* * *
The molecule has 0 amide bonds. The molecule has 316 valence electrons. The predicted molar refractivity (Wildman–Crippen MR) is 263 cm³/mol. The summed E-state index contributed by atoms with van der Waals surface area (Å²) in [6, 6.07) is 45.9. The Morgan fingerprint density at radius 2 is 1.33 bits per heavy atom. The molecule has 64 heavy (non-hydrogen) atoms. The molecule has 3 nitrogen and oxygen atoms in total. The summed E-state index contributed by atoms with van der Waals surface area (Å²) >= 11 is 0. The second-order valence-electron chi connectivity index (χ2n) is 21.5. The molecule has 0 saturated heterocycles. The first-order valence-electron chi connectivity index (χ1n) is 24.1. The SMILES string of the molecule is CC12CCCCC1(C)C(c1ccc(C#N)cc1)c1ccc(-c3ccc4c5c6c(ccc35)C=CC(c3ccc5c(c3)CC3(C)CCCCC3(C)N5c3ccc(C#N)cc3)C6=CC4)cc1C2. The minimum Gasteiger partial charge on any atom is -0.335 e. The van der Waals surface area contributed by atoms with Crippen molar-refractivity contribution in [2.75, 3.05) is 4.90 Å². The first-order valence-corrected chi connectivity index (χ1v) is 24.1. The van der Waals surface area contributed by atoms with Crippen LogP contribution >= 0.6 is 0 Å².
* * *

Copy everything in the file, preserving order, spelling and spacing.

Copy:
The molecule has 0 amide bonds. The molecule has 316 valence electrons. The predicted molar refractivity (Wildman–Crippen MR) is 263 cm³/mol. The summed E-state index contributed by atoms with van der Waals surface area (Å²) in [6, 6.07) is 45.9. The Morgan fingerprint density at radius 2 is 1.33 bits per heavy atom. The molecule has 64 heavy (non-hydrogen) atoms. The molecule has 3 nitrogen and oxygen atoms in total. The summed E-state index contributed by atoms with van der Waals surface area (Å²) >= 11 is 0. The second-order valence-electron chi connectivity index (χ2n) is 21.5. The molecule has 0 saturated heterocycles. The first-order valence-electron chi connectivity index (χ1n) is 24.1. The SMILES string of the molecule is CC12CCCCC1(C)C(c1ccc(C#N)cc1)c1ccc(-c3ccc4c5c6c(ccc35)C=CC(c3ccc5c(c3)CC3(C)CCCCC3(C)N5c3ccc(C#N)cc3)C6=CC4)cc1C2. The minimum Gasteiger partial charge on any atom is -0.335 e. The van der Waals surface area contributed by atoms with Crippen molar-refractivity contribution in [2.75, 3.05) is 4.90 Å². The first-order valence-corrected chi connectivity index (χ1v) is 24.1. The van der Waals surface area contributed by atoms with Crippen LogP contribution >= 0.6 is 0 Å².